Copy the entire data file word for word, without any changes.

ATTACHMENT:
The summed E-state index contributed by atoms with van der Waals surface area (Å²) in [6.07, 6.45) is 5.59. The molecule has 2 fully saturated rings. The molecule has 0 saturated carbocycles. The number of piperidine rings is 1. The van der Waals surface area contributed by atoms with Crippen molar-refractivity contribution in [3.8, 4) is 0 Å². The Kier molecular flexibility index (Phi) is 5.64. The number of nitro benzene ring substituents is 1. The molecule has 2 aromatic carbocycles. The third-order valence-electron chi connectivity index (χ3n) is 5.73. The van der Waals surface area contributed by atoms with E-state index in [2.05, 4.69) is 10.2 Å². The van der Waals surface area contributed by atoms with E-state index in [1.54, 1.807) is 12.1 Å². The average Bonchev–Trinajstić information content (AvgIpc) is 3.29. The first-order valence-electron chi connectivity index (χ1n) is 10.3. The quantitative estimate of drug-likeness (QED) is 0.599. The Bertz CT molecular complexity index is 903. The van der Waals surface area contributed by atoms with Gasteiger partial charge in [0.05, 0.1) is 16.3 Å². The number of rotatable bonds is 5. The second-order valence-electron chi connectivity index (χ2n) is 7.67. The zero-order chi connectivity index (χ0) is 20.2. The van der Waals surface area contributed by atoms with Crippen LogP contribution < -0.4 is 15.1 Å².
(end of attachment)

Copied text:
The summed E-state index contributed by atoms with van der Waals surface area (Å²) in [6.07, 6.45) is 5.59. The molecule has 2 fully saturated rings. The molecule has 0 saturated carbocycles. The number of piperidine rings is 1. The van der Waals surface area contributed by atoms with Crippen molar-refractivity contribution in [3.8, 4) is 0 Å². The Kier molecular flexibility index (Phi) is 5.64. The number of nitro benzene ring substituents is 1. The molecule has 2 aromatic carbocycles. The third-order valence-electron chi connectivity index (χ3n) is 5.73. The van der Waals surface area contributed by atoms with E-state index in [2.05, 4.69) is 10.2 Å². The van der Waals surface area contributed by atoms with E-state index in [1.54, 1.807) is 12.1 Å². The average Bonchev–Trinajstić information content (AvgIpc) is 3.29. The first-order valence-electron chi connectivity index (χ1n) is 10.3. The quantitative estimate of drug-likeness (QED) is 0.599. The Bertz CT molecular complexity index is 903. The van der Waals surface area contributed by atoms with Gasteiger partial charge in [0.05, 0.1) is 16.3 Å². The number of rotatable bonds is 5. The second-order valence-electron chi connectivity index (χ2n) is 7.67. The zero-order chi connectivity index (χ0) is 20.2. The van der Waals surface area contributed by atoms with Crippen LogP contribution < -0.4 is 15.1 Å².